General Topics   SAP2000   CSiBridge   ETABS   SAFE   PERFORM-3D   CSiCOL   Tutorials   Test Problems   Documentation   Licensing
##### Page tree
Go to start of banner

# Thick vs. thin shells

You are viewing an old version of this page. View the current version.

Version 1

## What is the difference between thin and thick shell formulations?

Answer: The inclusion of transverse shear deformation in plate-bending behavior is the main difference between thin and thick shell formulation. Thin-plate formulation follows a Kirchhoff application, which neglects transverse shear deformation, whereas thick-plate formulation follows Mindlin/Reissner, which does account for shear behavior. Thickness formulation has no effect upon membrane behavior, only plate-bending behavior.

Shear deformation tends to be important when shell thickness is greater than approximately 1/5 to 1/10 of the span of plate-bending curvature. Shearing may also become significant in locations of bending-stress concentrations, which occur near sudden changes in thickness or support conditions, and near openings or re-entrant corners. Thick-plate formulation is best for such applications.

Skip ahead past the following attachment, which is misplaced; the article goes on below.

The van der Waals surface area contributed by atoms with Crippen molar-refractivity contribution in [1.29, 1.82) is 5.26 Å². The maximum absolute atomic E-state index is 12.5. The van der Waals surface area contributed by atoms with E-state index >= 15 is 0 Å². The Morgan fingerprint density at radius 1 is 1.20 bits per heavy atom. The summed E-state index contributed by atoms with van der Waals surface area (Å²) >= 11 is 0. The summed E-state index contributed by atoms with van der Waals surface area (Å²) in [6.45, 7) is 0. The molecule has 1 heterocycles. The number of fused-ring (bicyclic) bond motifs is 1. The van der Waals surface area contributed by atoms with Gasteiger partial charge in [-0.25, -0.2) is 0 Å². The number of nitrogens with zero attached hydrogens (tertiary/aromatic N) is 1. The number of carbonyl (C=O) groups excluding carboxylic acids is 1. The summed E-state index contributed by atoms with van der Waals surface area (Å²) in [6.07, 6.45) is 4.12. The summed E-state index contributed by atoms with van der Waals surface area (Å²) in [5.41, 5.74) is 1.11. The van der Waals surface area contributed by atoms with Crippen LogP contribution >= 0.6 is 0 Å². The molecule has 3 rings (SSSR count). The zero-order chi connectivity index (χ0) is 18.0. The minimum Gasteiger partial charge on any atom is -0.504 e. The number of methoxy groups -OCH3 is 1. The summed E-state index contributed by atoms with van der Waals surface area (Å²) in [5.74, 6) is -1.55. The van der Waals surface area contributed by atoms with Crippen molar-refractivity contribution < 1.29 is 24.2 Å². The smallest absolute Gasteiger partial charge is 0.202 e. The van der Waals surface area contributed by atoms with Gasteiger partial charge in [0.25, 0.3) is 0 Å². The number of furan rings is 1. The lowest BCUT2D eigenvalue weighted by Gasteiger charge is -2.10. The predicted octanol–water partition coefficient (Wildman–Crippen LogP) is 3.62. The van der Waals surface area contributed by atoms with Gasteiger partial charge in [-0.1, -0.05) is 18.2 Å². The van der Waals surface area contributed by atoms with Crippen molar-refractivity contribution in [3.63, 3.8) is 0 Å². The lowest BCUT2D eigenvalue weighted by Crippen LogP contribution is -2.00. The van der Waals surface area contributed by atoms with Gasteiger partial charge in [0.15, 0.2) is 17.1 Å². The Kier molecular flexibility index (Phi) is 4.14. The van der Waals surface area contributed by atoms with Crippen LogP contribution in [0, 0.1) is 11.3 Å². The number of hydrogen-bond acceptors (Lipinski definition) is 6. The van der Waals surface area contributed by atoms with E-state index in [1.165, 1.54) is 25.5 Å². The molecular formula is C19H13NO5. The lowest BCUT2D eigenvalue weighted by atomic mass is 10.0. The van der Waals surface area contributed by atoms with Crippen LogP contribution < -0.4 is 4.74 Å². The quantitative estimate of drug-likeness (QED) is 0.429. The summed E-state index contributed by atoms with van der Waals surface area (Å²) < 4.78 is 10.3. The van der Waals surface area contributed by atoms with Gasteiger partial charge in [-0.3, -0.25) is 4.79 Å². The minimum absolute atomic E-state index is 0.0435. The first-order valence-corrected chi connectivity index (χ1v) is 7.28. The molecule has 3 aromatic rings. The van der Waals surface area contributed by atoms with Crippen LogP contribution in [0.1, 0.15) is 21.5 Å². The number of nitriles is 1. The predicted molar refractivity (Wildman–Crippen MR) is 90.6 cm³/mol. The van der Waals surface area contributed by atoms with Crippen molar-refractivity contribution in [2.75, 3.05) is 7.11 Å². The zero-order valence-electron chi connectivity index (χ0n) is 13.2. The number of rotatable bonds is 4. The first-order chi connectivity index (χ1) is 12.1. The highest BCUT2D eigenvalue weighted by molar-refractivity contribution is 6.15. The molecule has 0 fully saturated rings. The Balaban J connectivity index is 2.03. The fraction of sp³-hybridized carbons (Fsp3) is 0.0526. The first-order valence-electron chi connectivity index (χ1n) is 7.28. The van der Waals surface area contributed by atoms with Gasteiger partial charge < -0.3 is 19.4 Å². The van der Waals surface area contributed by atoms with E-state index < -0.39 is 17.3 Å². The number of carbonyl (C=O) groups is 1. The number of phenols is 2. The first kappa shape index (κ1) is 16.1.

Thick-plate formulation is also recommended in general because it tends to be more accurate, though slightly stiffer, even for thin-plate bending problems where shear deformation is truly negligible. However, the accuracy of thick-plate formulation is sensitive to mesh distortion and large aspect ratios, and therefore should not be used in such cases when shear deformation is known to be small.

In general, the contribution of shear deformation becomes significant when ratio between the span of plate-bending curvature and thickness is approximately 20:1 or 10:1. The formulation itself is adequate for ratio down to 5:1 or 4:1. In that this ratio is dependent upon the projected span of curvature, shell thickness may be greater than the actual plan dimensions of a shell object.

• No labels